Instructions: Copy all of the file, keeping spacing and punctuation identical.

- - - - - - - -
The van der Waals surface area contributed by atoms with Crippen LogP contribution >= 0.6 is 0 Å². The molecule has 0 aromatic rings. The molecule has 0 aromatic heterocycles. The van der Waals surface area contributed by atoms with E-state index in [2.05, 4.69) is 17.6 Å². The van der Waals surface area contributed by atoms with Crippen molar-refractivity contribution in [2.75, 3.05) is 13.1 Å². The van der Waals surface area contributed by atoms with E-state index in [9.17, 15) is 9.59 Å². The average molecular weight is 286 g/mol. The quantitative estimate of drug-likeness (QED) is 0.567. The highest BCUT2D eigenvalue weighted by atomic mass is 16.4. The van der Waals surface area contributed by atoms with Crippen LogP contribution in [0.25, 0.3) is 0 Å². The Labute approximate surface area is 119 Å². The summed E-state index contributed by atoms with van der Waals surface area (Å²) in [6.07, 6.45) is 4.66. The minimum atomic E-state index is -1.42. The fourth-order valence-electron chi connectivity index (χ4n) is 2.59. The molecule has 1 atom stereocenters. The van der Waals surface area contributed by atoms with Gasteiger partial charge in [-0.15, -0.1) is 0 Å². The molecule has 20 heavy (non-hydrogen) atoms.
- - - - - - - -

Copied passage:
The van der Waals surface area contributed by atoms with Crippen LogP contribution >= 0.6 is 0 Å². The molecule has 0 aromatic rings. The molecule has 0 aromatic heterocycles. The van der Waals surface area contributed by atoms with E-state index in [2.05, 4.69) is 17.6 Å². The van der Waals surface area contributed by atoms with Crippen molar-refractivity contribution in [2.75, 3.05) is 13.1 Å². The van der Waals surface area contributed by atoms with E-state index in [9.17, 15) is 9.59 Å². The average molecular weight is 286 g/mol. The quantitative estimate of drug-likeness (QED) is 0.567. The highest BCUT2D eigenvalue weighted by atomic mass is 16.4. The van der Waals surface area contributed by atoms with Crippen LogP contribution in [0.25, 0.3) is 0 Å². The Labute approximate surface area is 119 Å². The summed E-state index contributed by atoms with van der Waals surface area (Å²) in [6.07, 6.45) is 4.66. The minimum atomic E-state index is -1.42. The fourth-order valence-electron chi connectivity index (χ4n) is 2.59. The molecule has 1 atom stereocenters. The van der Waals surface area contributed by atoms with Gasteiger partial charge in [-0.15, -0.1) is 0 Å². The molecule has 20 heavy (non-hydrogen) atoms.